Uzbek president to visit Tajikistan
Mirziyoyev said preparations for an official visit were underway and bilateral deals would be signed.
“We will sign a lot of agreements, open railway communication and discuss many other issues,” Mirziyoyev told the press.
It was more difficult to establish cooperation with other states “when the relations with neighbours leaves much to be desired”, he added.
Uzbekistan’s prime minister, Abdulla Aripov, is scheduled to visit Dushanbe to meet Tajik President Emomali Rahmon and Prime Minister Kokhir Rasulzoda ahead of the presidential visit.
Trade and economic cooperation as well as demarcation and delimitation of borders, cooperation on a railway line and the energy sector would reportedly be on the agenda.
After becoming president in late 2016, following the death of veteran bruiser Islam Karimov, Mirziyoyev embraced Uzbekistan’s neighbours. He also made the first visit by an Uzbek president to Turkey in 18 years. The resumption of regular buses between Tashkent and Shymkent in Kazakhstan is one example of improving ties.
And in April 2017, direct flights resumed between Tashkent and Dushanbe for the first time in 25 years.
Uzbek-Tajik relations fell apart quickly after independence from Moscow as Tajikistan fell into civil war and Karimov closed the border to stop the spread of instability. The Tajik civil war ended in 1997 but in 1999, after a series of bombings in Tashkent, Uzbekistan mined the Tajik border. While efforts were made to clear the landmines, up to at least 2009, deaths were reported on the border.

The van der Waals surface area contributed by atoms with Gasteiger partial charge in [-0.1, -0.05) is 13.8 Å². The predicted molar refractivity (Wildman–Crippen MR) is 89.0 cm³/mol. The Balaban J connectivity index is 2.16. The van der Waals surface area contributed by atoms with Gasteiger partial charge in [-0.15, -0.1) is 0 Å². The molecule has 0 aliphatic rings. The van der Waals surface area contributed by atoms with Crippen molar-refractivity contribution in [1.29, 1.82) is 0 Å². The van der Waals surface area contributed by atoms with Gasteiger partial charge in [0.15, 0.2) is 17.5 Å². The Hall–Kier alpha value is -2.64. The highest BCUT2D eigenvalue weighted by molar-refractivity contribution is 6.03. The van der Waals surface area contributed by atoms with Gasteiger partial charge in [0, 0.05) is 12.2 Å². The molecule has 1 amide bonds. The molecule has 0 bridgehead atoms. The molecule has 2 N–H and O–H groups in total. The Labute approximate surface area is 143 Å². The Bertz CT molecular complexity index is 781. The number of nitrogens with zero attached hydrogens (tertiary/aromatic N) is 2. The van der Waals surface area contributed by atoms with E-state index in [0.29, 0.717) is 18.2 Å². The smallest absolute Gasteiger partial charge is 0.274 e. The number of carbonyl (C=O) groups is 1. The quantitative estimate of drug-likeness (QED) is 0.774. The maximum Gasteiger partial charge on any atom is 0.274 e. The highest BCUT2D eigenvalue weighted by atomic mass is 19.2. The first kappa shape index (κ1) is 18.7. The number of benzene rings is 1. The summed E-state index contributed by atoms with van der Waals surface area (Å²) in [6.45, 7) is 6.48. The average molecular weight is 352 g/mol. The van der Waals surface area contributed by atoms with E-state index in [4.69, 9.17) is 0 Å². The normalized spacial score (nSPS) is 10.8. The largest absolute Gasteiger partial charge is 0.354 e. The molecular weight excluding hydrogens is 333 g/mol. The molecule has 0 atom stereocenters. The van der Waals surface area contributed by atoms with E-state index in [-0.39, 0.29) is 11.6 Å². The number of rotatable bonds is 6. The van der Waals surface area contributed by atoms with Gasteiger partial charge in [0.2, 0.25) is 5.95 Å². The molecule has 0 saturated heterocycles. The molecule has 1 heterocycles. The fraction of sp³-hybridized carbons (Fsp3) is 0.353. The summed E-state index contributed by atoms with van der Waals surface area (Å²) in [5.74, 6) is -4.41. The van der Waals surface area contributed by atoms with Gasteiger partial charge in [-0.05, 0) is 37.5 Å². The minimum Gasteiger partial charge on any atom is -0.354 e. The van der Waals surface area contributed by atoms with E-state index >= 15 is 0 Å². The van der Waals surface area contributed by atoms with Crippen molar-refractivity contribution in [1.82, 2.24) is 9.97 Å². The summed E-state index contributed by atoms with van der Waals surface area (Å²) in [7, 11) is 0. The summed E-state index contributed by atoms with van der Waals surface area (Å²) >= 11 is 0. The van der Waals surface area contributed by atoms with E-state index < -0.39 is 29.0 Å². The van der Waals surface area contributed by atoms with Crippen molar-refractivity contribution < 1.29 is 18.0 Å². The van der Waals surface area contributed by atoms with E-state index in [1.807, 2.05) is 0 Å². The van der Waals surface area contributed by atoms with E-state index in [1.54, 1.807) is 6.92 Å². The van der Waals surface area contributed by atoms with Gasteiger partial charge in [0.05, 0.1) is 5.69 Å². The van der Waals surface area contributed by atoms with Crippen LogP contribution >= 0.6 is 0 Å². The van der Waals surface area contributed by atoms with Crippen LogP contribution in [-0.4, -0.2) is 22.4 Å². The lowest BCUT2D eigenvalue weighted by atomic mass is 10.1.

In 2009, Uzbekistan withdrew from the Soviet-era, cross-border power grid, causing trouble in Tajikistan and Kyrgyzstan, which both needed to import electricity during the winter.
Kyrgyzstan supplied its southern region with power lines that crossed the Uzbek border and Tajikistan imported electricity from Turkmenistan through Uzbekistan. Both imported Uzbek power during the winter.
Winter energy shortages in Tajikistan and Kyrgyzstan pushed the two countries to develop hydropower projects and find other partners. Tajikistan’s large Rogun dam project sparked complaints about restrictions on water flowing into Uzbekistan, especially for the summer cotton crop.
The bellicose Karimov even suggested water scarcity could spark armed conflict.
Work has recently restarted at Rogun and water could again become a point of tension and the issue will be one of the more sensitive topics discussed, if it is mentioned by either the Uzbek president or prime minister.
The Nurek Dam in Vakhsh River, Tajikistan. Picture credit: Wikimedia